To the often gloomy Pharisees, so concerned with how the dregs of society were polluting their towns and cities, Jesus spoke his harshest words of personal accountability. "Now you Pharisees clean the outside of the cup and of the dish, but inside you are full of greed and wickedness...Woe to you! For you are like unmarked graves, and people walk over them without knowing it" (Luke 11:39, 41). The point Jesus makes is what singer/songwriter Jon Foreman observes: "A mirror is harder to hold." Jesus understands that in order for the world to change, we must stop regarding wickedness as something we see in the outside world and start recognizing it in ourselves.

So, I suppose I am in the process of recognizing myself as painfully human. Maybe the whole world is going to pot, but I am not responsible for the whole world. My prayer is for the recognition of and responsibility for violence, greed and emptiness in my own heart. When I understand that I can't fix myself and that I need outside help, I am less prone to fix everyone else's problems before seeking help for my own. I find that I am much more helpful to people with problems when I look in the mirror and see one of "those people."

Wednesday, May 26, 2010

I'm back...

Well the last time I wrote I was in the US. After several months of trying to get my feet on the ground and figuring out why in the world I am in Hungary (still haven't figured that one out just yet), I am back in the blogosphere.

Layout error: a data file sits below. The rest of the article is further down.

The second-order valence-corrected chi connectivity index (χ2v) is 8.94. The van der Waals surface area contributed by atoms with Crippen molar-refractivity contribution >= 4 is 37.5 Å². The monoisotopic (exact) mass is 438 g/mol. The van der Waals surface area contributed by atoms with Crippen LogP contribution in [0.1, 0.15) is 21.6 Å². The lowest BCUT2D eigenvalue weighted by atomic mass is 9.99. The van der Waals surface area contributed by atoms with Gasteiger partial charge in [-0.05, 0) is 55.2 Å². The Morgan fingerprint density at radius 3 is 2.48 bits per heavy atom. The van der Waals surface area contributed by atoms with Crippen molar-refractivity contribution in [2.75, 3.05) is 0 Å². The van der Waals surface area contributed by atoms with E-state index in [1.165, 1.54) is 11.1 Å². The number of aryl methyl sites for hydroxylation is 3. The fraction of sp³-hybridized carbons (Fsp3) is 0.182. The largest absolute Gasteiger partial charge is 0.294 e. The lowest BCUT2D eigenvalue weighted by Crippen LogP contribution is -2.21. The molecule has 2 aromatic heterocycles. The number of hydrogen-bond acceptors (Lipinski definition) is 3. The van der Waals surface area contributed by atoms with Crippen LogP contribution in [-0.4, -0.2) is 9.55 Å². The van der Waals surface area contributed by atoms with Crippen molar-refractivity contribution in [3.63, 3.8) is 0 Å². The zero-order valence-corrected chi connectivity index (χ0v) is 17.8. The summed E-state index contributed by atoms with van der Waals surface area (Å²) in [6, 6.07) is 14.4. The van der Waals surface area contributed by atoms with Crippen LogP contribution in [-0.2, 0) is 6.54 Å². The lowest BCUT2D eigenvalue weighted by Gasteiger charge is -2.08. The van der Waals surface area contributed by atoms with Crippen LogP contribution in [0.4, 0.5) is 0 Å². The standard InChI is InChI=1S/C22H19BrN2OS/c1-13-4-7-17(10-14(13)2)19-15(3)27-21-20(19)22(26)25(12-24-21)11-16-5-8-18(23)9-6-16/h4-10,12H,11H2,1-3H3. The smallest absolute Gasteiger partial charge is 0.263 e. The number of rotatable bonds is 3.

So much has been happening in my life and in my heart that I just cannot put it all into words right now. I plan on blogging about daily life at our website but also writing about more personal things--insights, cultural commentary, the gospel--right here. Thank you for your patience and for following this blog, with all of its abrupt pauses and so on.

Here is a video a friend of mine posted on his FB page. It's something to get the ball rolling again on this blog. John Mark McMillan is probably my favorite songwriter right now and this video reveals his great, big bleeding heart. The video gives the background for one of his most popular songs and lets you peek inside of his inspiration for writing music:

Friday, January 22, 2010

Bundle up for nuclear winter!

Question: How do you make French models look even more malnourished and sad than they already do?

Answer: Put them in the setting of the Apocalypse!

For those of you who saw any number of the apocalyptic films that have been released in the past five years (I Am Legend, 2012, The Book of Eli, or The Road) and wondered, "Why can't I rock the trench coat like Denzel?" Or, "Will I ever look as good as a nearly-disintegrated Viggo Mortensen?" Now you can! American designer Rick Owens displayed his latest, darkest creation in Paris this week: Apocalypse-wear. Personally, I think Rick should take a line from Jay-Z's fashion creation (Rocawear) and call his work "Apocawear!" See pics below:

It seems the apocalyptic craze has finally reached the most important form of culture (also read here for my post on movies, the apocalypse, and why it's a hot topic).

Bundle up for nuclear winter, because it's about to get frigid with a 90% chance of sexy!

Saturday, January 2, 2010

Up and eternal life

I know it's a bit late, but I finally had the chance to see Up tonight. Lately I have been doing my best to play "catch up" with some of 2009's best movies. Since Up is on just about everyone's top ten list, I finally pulled the trigger and watched the film "On Demand."